Broadcasters view Save the Children Footage over Web

FORscene allows online choice of shots

Save the Children and Forbidden Technologies today announced the further adoption of new media in the charities sector, with the use of Forbidden's FORscene web-based post production platform to distribute footage to broadcasters. Save the Children used FORscene to allow broadcasters to view footage of its latest project in Sierra Leone, allowing appropriate shots to be chosen without the need to physically send out tapes. The project was covered by BBC Breakfast, This Morning, Channel 4 News, Channel 5 News and Sky News.

With the first anniversary of Live 8 less than two months away, Save the Children sent leading fundraiser Midge Ure to Sierra Leone to investigate the effect of the promises made at last year's G8 summit. The video diary was edited down to a six minute piece and FORscene was used to log the footage. Access details to FORscene accounts were then emailed out to broadcasters who were then able to review the footage over the web, decide whether they wanted to cover the project and which shots they wanted.

"The use of FORscene on our Sierra Leone project has made a huge difference to us and we haven't tapped the full potential of the web-based system yet,"

said Adam Robertson, Video Producer at Save the Children.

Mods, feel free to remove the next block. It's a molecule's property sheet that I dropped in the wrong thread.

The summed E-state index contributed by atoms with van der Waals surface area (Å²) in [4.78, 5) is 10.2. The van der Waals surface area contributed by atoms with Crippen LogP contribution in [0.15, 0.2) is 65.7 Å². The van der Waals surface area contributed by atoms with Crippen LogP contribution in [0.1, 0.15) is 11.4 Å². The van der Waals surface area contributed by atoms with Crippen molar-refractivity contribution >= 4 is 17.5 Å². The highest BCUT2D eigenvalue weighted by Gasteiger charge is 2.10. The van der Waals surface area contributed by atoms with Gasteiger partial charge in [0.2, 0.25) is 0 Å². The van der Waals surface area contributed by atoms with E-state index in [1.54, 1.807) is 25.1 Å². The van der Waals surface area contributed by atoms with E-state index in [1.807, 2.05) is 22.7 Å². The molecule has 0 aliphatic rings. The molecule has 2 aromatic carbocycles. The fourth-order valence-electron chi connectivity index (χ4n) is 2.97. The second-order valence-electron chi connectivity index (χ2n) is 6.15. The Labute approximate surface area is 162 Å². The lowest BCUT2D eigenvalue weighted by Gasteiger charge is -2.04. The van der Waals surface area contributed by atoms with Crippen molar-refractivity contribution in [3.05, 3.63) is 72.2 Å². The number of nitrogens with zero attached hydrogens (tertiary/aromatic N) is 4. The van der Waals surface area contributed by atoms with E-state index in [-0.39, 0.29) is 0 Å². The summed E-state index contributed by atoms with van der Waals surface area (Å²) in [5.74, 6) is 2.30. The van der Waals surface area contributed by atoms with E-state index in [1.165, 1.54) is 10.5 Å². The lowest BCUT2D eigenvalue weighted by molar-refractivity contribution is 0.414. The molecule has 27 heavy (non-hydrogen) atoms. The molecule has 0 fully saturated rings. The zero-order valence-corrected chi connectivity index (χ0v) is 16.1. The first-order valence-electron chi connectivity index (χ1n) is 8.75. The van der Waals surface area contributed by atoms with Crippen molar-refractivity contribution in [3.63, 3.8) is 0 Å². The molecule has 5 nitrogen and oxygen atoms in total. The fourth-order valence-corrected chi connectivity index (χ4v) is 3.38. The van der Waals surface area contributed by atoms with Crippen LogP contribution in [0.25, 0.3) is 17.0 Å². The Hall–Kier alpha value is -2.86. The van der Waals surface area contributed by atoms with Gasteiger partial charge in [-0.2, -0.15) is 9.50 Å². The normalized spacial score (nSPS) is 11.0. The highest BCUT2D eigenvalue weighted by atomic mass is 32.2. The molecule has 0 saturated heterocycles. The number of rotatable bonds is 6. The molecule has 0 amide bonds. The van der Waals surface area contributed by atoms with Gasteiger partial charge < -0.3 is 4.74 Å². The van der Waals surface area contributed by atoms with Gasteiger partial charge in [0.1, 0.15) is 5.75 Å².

"The ability for broadcasters to view footage over the Internet was not only easy for them, it saved us money as we did not have to send out multiple tapes to numerous broadcasters, without being sure if they would use it."

Previously used by broadcasters such as Granada and GMTV for its web-based capabilities, FORscene was again successfully employed to cut post production costs by Save the Children. The logged and edited footage was published and accessible to broadcasters within five days of the tapes returning from Sierra Leone, and the entire project took less than a month, from the start of filming to the footage embargo date for broadcasters.

"Save the Children's decision to use FORscene to allow broadcasters to view footage demonstrates yet another way that the system can be used to cut post production costs,"

said Stephen Streater, CEO of Forbidden Technologies.

"This method is also highly secure and allows edits to be tailored to specific programmes. The great feedback Save the Children received from the likes of the BBC and Sky is true testament to the benefits of this web-based method of working."

Save the Children's video diary from Sierra Leone aimed to highlight the problems with access to healthcare in the country, with fees charged for medical treatment despite the fact that 90 percent of the population is living in poverty.